Wow! That's a huge amount of medical care and treatment options for kids. Unfortunately, there is no perfect insurance coverage or medical plan on the market that includes all these items. If there was one that was all inclusive, it would cost an absolute fortune. Parents do their best to provide health care for children from the pre-natal stage through college, and the cost to do that is astronomical in the current market. Unfortunately, there are more than 9 million children lack health insurance, and millions more have inadequate coverage in the wealthiest nations in the world. Providing health coverage for all children should be a national priority. Investing in children's health yields many benefits, including improved development, improved school performance, and long-term savings in health care costs according to the Campaign for Children's Health Care.

Children need access to health care, and they should also be seen by a primary physician for regular checkups and ongoing medical needs. Nothing takes the place of a consultation with a physician, a health history, a physical exam, and a two-way conversation with time for questions and answers. The Nemours Foundation has many tips for pediatric health. Learning about health isn't just about medical diseases and conditions. It's also learning about the amazing ways the body works — and how to keep it working in the best way possible. It's about normal physical development and stages — and how they can differ from person to person. It's about the emotions and worries almost everyone faces — and how to keep things balanced. It's about stress that can interfere with daily life — and what to do to get some help. It's about thinking ahead so you can do the things you need to stay healthy — and how to prevent the things that can cause serious problems later on. It's about how families function in the good times — and in the bad. It's about the joys and challenges of parenting — and what families can do to help their kids and teens travel along the path that's best for them.

The Associated Press reports that over 200 million children worldwide do not have access to basic health care. As a result, about 10 million children, most from the developing world, die each year from treatable illnesses. An alarming number of countries are failing to provide the most basic health services that would save lives, with 30% of children in developing countries not getting basic health intervention such as prenatal care, skilled assistance during birth, immunizations and treatment for diarrhea and pneumonia. Wide disparities in health care for the poorest and best-off children are seen even in the highest-ranked countries. Use of existing, low-cost tools and knowledge could save more than 6 million of the 9.7 million children who die every year from easily preventable or curable causes, said the report issued by Save the Children. Some treatments include antibiotics that cost less than $0.30 to treat pneumonia, the top killer of children under 5, and oral rehydration therapy—a simple solution of salt, sugar and potassium—for diarrhea, the second top killer.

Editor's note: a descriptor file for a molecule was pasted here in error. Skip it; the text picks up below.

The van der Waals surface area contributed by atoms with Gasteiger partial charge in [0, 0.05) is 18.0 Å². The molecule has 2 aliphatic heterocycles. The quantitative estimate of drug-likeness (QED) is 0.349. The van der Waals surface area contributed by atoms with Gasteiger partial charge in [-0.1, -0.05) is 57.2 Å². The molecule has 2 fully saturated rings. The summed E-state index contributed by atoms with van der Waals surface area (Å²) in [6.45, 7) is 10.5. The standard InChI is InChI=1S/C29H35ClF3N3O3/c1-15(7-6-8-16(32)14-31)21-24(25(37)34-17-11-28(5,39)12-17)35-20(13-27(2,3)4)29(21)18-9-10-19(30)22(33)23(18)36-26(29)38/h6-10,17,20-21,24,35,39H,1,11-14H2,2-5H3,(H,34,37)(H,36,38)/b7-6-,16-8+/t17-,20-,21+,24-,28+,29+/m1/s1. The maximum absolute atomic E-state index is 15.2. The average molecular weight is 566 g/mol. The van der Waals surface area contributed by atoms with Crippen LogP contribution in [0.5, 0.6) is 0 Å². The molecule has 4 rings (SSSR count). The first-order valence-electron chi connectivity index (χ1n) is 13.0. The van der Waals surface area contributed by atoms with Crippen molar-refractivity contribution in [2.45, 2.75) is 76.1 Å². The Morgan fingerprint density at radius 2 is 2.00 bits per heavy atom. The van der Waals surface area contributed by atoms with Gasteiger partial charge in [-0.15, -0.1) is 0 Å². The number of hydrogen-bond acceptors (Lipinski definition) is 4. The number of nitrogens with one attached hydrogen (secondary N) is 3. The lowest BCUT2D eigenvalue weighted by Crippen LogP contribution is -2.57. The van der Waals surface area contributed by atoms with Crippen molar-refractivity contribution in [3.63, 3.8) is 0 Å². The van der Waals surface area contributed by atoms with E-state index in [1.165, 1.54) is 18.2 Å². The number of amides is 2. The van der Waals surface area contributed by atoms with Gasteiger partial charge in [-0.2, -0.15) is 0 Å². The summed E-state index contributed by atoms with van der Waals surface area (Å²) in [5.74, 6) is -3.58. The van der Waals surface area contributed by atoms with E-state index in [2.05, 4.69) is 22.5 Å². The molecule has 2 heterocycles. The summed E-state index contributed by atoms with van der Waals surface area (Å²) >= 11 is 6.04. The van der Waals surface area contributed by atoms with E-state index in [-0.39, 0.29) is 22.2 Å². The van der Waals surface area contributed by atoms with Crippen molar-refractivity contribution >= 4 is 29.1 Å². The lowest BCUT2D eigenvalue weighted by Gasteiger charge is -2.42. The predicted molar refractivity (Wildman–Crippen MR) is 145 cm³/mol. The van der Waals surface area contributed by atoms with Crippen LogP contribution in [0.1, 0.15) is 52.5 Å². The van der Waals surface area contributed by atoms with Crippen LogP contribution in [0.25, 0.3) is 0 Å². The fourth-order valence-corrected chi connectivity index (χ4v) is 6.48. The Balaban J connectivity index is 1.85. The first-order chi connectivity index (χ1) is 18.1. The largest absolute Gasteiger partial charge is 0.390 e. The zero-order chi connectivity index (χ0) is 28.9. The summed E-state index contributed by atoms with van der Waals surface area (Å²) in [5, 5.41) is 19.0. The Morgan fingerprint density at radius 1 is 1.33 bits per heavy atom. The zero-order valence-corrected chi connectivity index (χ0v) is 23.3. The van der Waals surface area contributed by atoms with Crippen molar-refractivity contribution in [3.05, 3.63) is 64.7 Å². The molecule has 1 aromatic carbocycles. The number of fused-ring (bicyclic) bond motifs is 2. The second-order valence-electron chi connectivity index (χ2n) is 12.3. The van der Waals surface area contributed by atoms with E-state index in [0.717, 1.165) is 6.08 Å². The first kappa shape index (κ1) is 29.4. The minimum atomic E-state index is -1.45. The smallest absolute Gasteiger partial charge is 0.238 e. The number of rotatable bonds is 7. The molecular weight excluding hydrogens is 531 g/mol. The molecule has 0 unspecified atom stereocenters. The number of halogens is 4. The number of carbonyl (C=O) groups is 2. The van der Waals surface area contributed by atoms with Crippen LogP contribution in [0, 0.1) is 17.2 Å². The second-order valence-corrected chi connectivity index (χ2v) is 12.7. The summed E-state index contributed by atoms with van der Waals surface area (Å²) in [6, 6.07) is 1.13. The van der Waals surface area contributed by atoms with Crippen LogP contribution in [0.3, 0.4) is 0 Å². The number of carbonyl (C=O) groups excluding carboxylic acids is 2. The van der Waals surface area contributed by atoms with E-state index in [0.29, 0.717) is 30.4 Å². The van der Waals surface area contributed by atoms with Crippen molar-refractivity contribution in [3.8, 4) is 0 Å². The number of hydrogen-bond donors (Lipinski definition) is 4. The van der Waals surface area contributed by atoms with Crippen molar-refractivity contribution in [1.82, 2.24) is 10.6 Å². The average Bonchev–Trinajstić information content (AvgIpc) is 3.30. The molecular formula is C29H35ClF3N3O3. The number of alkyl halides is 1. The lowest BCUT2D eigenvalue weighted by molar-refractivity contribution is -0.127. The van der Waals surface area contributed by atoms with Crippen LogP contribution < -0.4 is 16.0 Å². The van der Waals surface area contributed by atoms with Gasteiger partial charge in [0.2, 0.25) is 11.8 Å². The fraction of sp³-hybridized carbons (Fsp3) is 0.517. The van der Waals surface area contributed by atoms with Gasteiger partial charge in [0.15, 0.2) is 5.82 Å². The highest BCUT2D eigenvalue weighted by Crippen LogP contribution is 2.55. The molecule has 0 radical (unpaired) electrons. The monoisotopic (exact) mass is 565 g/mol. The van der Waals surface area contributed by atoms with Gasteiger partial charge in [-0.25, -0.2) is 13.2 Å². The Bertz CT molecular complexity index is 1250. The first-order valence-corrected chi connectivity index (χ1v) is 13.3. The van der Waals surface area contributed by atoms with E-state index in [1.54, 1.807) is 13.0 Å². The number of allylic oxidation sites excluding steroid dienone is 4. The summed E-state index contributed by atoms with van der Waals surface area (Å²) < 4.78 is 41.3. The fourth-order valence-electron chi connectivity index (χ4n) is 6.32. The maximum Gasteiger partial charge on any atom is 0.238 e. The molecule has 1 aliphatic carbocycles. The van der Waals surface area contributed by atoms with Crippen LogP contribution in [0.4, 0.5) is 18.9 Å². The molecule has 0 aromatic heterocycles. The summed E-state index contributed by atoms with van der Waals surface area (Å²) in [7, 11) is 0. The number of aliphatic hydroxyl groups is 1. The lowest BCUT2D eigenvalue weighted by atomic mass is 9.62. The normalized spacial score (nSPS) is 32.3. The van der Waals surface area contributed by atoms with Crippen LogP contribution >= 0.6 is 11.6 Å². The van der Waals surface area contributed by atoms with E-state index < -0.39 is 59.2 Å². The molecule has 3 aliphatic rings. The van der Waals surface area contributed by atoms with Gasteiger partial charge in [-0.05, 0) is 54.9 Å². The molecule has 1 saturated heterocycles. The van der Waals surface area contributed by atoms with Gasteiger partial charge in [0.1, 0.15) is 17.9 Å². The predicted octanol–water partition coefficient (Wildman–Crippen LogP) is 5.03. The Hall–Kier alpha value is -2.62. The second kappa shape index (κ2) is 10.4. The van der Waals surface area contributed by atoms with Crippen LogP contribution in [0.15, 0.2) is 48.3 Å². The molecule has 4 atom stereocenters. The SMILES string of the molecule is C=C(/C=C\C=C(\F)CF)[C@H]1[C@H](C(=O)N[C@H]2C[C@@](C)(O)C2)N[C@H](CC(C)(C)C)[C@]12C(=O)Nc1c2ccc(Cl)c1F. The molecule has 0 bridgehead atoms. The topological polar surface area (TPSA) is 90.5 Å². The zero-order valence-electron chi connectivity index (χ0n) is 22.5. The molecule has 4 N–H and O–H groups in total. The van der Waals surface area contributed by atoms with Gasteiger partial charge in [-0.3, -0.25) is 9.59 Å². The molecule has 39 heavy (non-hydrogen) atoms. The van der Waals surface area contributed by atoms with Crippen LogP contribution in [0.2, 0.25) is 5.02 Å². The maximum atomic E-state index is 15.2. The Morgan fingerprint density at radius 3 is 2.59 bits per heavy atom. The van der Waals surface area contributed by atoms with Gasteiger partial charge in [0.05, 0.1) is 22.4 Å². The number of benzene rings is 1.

The United States has one of the best health care systems in the world. Yet, there is still room for improvement, especially for treating children and providing coverage for special and catastrophic health care needs. In addition to improving the status of uninsured children in out country, there needs to be a focused effort to help developing countries set up sustainable primary care networks in socially and economically disadvantaged areas. Much of this work is supported by private donations from foundations, corporations, charitable organizations, and individuals. The disadvantage is that many developing countries have no infrastructure to support health care, and many more governments are not interested in focusing resources to manage the health care and medical needs of their respective populations--especially children. In addition, there are some countries that have cultural mandates that disallow anyone in certain ethnic or caste demographics to even have access to health care.

Although the U.S. has a huge problem with about 16% of the population being uninsured, it could be worse. What our faith-based organizations, private corporations and employers, insurance companies, the medical community, and the government need to do is to more effectively manage the costs of medical treatment and to step up coordination of efforts on local, regional, and a national level to reign in the upward spiral of health care expenses. There are ways to manage costs more efficiently and decrease unnecessary expenses. Universal health care is not the answer; the net result would be government control of our health care system and a huge tax burden on the American taxpayer. Less money in the pocket means less health care for families and children.

Until next time. Let me know what you think.